Steve Herschbach

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Steve Herschbach last won the day on January 19

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About Steve Herschbach

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    http://www.detectorprospector.com/forum/

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  • Gender
    Male
  • Location:
    Reno, NV
  • Interests:
    Prospecting, metal detecting, building websites
  • Gear Used:
    Fisher Gold Bug 2; Minelab GPZ 7000, CTX 3030; Whites DFX/BigFoot; XP Deus; Garrett ATX; Makro Racer 2, Gold Racer

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  1. There are lots of ways to spot a fake Minelab, but the easiest is the price. Minelab controls advertised prices. Right now a Minelab GPX 5000 cannot be advertised for less than US$3999 in the United States. Anything advertised for dramatically less is probably a counterfeit detector. The price may vary in other countries, but will still be consistent at genuine dealers. Same old rule applies - if it is too good to be true....
  2. I was just emailed this question: "Just one question - Is this unit any better, or is it identical to the WM 12 Wireless Audio Mobile included with the GPZ?" The WM12 is designed to connect wirelessly with the GPZ 7000. The Pro-Sonic has a transmitter that plugs into a detector audio jack, and then its receiver connects wirelessly to the transmitter. This allows it to be used with most any detector. The Pro-Sonic receiver will not make a direct wireless connection to the GPZ 7000 – the transmitter must be used. Different frequencies, and so they are not the same. You could use the Pro-Sonic with the GPZ but only by plugging the transmitter into the headphone jack, at which point the WM12 would not work since the headphone connection takes over. The Pro-Sonic includes a volume control on the receiver/speaker module. The WM12 does not. I have not used the Pro-Sonic myself but according to JPs review above “When comparing the inbuilt speaker of the WM 12 to the PRO-SONIC, the PRO-SONIC seems to have a crisper response compared to the WM 12, this could be down to the Volume control.” and “I prefer the way the WM 12 behaves when it drops audio, it is smoother and less intrusive to the ear when compared to the PRO-SONIC.”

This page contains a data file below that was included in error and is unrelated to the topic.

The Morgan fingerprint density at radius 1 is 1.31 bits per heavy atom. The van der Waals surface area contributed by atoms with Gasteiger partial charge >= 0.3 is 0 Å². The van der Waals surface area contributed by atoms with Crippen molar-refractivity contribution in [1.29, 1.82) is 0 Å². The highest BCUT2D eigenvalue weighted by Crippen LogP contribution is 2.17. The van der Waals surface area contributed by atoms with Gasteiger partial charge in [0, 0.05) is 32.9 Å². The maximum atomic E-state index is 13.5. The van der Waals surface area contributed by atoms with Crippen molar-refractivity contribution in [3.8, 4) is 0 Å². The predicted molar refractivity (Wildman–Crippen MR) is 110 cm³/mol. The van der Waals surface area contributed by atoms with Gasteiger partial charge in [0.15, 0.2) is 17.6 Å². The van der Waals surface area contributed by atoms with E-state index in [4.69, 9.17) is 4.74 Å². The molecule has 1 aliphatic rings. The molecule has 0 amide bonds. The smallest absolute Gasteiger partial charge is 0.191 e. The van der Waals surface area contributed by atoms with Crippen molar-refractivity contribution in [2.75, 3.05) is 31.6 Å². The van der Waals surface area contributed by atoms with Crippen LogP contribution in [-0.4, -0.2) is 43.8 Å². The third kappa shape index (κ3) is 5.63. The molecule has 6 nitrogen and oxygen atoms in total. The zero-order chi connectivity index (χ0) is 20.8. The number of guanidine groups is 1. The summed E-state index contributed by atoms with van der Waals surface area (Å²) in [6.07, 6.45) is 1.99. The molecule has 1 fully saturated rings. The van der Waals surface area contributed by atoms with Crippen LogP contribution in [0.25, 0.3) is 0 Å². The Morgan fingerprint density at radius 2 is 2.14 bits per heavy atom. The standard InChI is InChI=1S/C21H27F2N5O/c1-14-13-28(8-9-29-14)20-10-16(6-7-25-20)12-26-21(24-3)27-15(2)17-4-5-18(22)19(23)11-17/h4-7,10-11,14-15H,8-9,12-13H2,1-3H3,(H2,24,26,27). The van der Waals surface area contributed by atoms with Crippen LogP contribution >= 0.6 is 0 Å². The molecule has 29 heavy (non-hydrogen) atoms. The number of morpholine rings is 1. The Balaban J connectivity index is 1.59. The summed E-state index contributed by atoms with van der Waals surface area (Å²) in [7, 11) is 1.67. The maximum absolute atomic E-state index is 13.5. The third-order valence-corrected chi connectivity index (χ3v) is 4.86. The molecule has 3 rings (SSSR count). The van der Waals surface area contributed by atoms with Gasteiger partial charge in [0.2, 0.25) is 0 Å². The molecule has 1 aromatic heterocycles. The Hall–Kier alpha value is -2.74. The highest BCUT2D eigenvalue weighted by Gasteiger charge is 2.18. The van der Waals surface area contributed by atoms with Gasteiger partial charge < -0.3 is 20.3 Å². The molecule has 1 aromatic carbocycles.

3. Such a beautiful country!
  4. A new Treasure Talk blog from JP http://www.minelab.com/anz/go-minelabbing/treasure-talk/using-the-new-pro-sonic-from-minelab
  5. People confuse good settings with good prospecting skills. I find gold so people want to know my settings. Maybe my settings suck, and I am just good at getting my coil over gold nuggets. I actually would tend to argue that more than claiming I am a settings wizard. That is another reason I hate to get into specifics because I am darned if I can say my own settings are even what is best for me. My own opinion is that I am sloppy on settings and succeed mainly though hard work. My technique boils down to crank that baby up and start swinging! JP knows far better than I what makes for a good setting given any circumstance.